NIH SBIR and STTR Application Types
The programs offer several different types of applications to accommodate the varying R&D needs of small businesses. You can find all of the solicitations below on our Funding page. Read more to find out which application is most relevant to your small business.
Phase I awards are intended to establish the technical merit, feasibility, and commercial potential of the proposed research and research and development (R/R&D) efforts. These applications help determine the quality of performance of the small business prior to providing further Federal support in Phase II. Phase I awards normally do not exceed $150,000 total costs for 6 months (SBIR) or 1 year (STTR).
If an applicant receives a Phase I award, they may submit a Phase II application either before or after expiration of the Phase I budget period. To maintain eligibility to seek Phase II support, a Phase I grantee should submit a Phase II application within the first six receipt dates following the expiration of the Phase I budget period. If the grantee is outside of the six receipt period timeframe, they must contact their Phase I program officer and if the program officer is willing to receive an application, a waiver may be granted. Phase I applications are considered new (Type 1) in the NIH grant numbering system.
Phase II awards are intended to continue the R/R&D efforts initiated in Phase I. Funding is based on the results achieved in Phase I and the scientific and technical merit and commercial potential of the project proposed in Phase II. Only Phase I awardees are eligible for a Phase II award. SBIR Phase II awards normally do not exceed $1,000,000 total costs for 2 years. Phase II applications are considered renewals (Type 2) in the NIH grant numbering system.
Fast-track incorporates a submission and review process in which both Phase I and Phase II grant applications are submitted and reviewed together as one application. Because both phases undergo review at the same time, the NIH Fast-Track mechanism can reduce or eliminate the funding gap between phases. Fast-track applications are considered new (Type 1) in the NIH grant numbering system.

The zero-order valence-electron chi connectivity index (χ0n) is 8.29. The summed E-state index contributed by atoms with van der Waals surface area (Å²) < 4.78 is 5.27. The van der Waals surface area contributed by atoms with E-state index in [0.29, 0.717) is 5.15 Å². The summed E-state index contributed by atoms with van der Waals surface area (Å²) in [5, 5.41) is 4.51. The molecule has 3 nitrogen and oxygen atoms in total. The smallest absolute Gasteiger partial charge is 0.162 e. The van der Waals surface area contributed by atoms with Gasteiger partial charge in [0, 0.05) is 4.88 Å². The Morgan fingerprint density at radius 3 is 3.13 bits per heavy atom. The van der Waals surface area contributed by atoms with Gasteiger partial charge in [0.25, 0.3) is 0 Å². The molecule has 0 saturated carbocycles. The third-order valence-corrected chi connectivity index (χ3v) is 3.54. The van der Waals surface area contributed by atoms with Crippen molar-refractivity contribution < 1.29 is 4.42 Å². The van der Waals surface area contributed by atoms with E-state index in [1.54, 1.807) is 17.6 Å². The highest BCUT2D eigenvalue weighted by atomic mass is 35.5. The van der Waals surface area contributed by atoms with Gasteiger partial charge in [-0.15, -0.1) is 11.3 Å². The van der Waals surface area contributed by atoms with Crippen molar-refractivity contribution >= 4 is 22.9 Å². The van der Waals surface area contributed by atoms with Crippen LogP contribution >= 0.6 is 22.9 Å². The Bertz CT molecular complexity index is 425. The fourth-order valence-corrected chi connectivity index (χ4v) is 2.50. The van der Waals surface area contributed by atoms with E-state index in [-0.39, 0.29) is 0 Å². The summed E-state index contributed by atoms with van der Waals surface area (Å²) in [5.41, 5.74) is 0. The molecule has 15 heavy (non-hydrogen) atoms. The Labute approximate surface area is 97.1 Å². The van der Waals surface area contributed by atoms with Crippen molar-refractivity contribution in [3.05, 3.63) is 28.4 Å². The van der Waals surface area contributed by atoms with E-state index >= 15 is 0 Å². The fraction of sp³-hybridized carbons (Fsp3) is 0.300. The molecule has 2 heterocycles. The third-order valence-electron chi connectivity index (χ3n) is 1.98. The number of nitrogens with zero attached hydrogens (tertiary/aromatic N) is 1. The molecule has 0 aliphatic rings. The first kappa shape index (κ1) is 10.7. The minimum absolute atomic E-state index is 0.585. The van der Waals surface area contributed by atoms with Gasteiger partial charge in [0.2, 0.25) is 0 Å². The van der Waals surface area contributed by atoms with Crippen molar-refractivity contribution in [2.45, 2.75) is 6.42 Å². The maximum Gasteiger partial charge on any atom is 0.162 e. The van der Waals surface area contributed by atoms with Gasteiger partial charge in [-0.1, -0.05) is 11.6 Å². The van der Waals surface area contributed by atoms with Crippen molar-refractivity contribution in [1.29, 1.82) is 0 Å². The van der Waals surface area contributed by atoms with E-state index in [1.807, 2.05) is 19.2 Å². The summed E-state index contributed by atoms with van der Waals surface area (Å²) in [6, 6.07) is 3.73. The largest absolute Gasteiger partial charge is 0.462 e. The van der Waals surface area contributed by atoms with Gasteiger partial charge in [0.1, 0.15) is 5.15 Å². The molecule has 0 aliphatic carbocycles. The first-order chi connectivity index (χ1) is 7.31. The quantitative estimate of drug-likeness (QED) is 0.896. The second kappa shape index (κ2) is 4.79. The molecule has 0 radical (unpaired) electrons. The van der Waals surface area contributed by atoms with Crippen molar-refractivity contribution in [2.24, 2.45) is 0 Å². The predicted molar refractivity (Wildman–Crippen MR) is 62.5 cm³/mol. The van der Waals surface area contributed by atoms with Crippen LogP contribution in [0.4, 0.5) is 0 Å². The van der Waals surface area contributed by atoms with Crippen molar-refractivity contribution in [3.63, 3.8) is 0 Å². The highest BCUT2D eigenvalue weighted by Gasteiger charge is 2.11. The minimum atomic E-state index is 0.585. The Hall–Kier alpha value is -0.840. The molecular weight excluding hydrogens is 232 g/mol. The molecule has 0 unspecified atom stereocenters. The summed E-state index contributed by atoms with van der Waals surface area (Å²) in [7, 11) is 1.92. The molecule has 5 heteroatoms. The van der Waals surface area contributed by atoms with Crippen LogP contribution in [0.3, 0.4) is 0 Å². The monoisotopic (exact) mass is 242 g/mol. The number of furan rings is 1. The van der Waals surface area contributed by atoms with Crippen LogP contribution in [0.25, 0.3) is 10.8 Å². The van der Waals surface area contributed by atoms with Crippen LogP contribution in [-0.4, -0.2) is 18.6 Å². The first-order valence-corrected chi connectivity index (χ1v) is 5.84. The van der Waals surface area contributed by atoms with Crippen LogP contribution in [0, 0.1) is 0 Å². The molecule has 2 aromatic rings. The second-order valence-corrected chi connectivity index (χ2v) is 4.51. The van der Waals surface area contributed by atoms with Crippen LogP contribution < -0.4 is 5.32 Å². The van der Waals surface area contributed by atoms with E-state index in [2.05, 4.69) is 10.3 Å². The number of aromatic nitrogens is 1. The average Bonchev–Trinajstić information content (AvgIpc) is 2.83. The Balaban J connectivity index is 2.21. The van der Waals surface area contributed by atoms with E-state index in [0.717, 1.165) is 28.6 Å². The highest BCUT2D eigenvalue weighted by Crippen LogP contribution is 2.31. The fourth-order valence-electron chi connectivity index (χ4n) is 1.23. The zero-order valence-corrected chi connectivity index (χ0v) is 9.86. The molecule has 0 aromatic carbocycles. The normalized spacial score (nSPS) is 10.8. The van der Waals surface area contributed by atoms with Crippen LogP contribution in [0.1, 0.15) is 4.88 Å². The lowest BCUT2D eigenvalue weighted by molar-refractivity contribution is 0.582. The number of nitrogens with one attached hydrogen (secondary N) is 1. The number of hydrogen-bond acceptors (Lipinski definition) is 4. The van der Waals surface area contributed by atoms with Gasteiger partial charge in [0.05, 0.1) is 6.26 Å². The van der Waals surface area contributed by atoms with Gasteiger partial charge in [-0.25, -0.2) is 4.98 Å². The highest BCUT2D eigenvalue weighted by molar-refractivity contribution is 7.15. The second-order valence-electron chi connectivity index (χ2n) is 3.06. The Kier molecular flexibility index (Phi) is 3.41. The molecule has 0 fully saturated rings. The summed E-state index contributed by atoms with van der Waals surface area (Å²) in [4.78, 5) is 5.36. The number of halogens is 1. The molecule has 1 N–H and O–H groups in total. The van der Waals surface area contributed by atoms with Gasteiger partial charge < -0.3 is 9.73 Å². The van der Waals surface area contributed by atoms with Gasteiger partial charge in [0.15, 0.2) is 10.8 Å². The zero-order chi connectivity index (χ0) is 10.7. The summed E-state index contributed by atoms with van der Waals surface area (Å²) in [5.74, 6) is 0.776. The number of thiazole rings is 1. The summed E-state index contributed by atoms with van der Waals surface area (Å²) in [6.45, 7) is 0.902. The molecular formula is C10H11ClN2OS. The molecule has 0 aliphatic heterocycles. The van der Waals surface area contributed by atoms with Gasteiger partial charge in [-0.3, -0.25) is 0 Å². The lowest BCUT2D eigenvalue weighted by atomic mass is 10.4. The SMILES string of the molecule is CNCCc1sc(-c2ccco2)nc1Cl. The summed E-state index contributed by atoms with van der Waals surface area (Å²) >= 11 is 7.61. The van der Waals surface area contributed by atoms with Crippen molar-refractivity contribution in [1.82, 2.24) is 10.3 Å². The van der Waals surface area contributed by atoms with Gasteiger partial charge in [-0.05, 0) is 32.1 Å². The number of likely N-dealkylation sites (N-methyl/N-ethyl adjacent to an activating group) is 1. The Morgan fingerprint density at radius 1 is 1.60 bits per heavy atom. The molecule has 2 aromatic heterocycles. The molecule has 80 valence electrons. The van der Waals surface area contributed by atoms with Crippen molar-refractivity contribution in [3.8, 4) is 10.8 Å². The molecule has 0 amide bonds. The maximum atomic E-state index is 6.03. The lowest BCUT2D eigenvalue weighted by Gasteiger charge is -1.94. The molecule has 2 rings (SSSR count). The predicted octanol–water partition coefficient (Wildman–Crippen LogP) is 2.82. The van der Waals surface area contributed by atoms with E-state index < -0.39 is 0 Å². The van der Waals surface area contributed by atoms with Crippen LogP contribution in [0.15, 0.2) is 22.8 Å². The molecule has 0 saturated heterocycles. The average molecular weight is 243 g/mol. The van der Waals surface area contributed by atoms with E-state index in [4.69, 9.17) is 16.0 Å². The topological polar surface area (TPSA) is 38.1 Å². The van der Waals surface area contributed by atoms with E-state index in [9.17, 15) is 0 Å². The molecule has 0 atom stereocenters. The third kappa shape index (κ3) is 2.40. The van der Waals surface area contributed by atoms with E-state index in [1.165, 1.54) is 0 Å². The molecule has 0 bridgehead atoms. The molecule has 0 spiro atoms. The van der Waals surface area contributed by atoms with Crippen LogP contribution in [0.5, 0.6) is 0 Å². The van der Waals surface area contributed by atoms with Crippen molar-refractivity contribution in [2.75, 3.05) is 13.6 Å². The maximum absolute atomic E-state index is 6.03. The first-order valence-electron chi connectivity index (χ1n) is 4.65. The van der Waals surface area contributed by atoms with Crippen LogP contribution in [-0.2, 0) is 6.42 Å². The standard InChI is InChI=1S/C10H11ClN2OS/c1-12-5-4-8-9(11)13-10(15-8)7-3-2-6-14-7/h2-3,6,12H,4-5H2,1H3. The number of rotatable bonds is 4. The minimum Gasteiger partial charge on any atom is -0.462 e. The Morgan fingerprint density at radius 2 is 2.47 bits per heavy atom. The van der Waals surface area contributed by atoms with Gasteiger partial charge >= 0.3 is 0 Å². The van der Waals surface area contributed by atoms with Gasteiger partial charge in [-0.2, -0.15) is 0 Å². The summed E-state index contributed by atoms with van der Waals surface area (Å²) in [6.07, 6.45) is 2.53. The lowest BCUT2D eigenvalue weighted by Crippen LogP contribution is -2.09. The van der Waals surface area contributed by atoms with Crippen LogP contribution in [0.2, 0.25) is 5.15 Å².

NIH has issued a pilot SBIR Direct to Phase II solicitation, which permits small businesses to receive a Phase II award even if they have not previously received a Phase I award for the research/research and development of their technology. In order to be eligible for the Pilot SBIR Direct Phase II award, the small business must have performed the Phase I stage-type of research through other funding sources. The Direct-to-Phase II authority is not available to the STTR program. For more information, please refer to Direct Phase II Solicitations. Direct Phase II applications are considered new (Type 1) in the NIH grant numbering system.
Phase IIB awards are intended to provide follow-on funding to small businesses for projects that require extraordinary time and effort in the R&D phase and may or may not require FDA approval for the development of projects such as drugs, devices, vaccines, therapeutics, and medical implants. Not all ICs offer Phase IIB awards, and depending on the IC, the budget may be requested for up to $1M per year for up to 3 years. For a full listing of those ICs that accept Phase IIBs, see the Omnibus Solicitation Program Descriptions and Research Topics document. Prospective applicants are strongly encouraged to contact NIH program staff prior to submission. Phase IIB applications are considered renewals (Type 2) in the NIH grant numbering system.
The Commercialization Readiness Program (CRP) may provide up to $3 million in additional funding for Phase II SBIR/STTR projects, and is not subject to the same partnering requirements that apply to SBIR or STTR awards. Therefore, the CRP may fund work that is not typically support through SBIR or STTR Phase II or Phase IIB awards, including:
For more information, please refer to the Commercialization Readiness Program (CRP) solicitations. You may also view the materials from the HHS CRP Informational Webinar (December 2, 2015).
- Preparation of documents for a Food and Drug Administration (FDA) submission
- Development of an intellectual property strategy